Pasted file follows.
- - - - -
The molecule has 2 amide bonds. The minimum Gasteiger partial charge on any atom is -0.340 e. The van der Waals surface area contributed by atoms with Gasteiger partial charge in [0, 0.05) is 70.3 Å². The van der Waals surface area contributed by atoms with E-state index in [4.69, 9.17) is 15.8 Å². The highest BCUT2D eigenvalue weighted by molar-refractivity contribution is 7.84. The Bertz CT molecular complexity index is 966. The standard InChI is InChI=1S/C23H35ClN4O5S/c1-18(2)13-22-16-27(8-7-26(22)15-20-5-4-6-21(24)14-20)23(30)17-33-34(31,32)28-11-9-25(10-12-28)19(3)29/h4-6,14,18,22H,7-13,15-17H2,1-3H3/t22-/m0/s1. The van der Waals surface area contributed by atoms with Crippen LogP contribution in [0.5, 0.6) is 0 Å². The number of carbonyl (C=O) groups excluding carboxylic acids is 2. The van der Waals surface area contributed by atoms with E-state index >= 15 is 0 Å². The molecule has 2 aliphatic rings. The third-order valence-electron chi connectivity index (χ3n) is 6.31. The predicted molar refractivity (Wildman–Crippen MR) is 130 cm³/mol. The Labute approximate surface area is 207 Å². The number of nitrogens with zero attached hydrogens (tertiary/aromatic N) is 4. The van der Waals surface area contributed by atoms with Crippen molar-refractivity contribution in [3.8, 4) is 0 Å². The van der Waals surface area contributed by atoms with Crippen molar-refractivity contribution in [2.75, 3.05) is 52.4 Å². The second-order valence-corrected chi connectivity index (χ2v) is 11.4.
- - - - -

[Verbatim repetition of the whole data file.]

The molecule has 2 amide bonds. The minimum Gasteiger partial charge on any atom is -0.340 e. The van der Waals surface area contributed by atoms with Gasteiger partial charge in [0, 0.05) is 70.3 Å². The van der Waals surface area contributed by atoms with E-state index in [4.69, 9.17) is 15.8 Å². The highest BCUT2D eigenvalue weighted by molar-refractivity contribution is 7.84. The Bertz CT molecular complexity index is 966. The standard InChI is InChI=1S/C23H35ClN4O5S/c1-18(2)13-22-16-27(8-7-26(22)15-20-5-4-6-21(24)14-20)23(30)17-33-34(31,32)28-11-9-25(10-12-28)19(3)29/h4-6,14,18,22H,7-13,15-17H2,1-3H3/t22-/m0/s1. The van der Waals surface area contributed by atoms with Crippen LogP contribution in [0.5, 0.6) is 0 Å². The number of carbonyl (C=O) groups excluding carboxylic acids is 2. The van der Waals surface area contributed by atoms with E-state index >= 15 is 0 Å². The molecule has 2 aliphatic rings. The third-order valence-electron chi connectivity index (χ3n) is 6.31. The predicted molar refractivity (Wildman–Crippen MR) is 130 cm³/mol. The Labute approximate surface area is 207 Å². The number of nitrogens with zero attached hydrogens (tertiary/aromatic N) is 4. The van der Waals surface area contributed by atoms with Crippen molar-refractivity contribution in [3.8, 4) is 0 Å². The van der Waals surface area contributed by atoms with Crippen molar-refractivity contribution in [2.75, 3.05) is 52.4 Å². The second-order valence-corrected chi connectivity index (χ2v) is 11.4.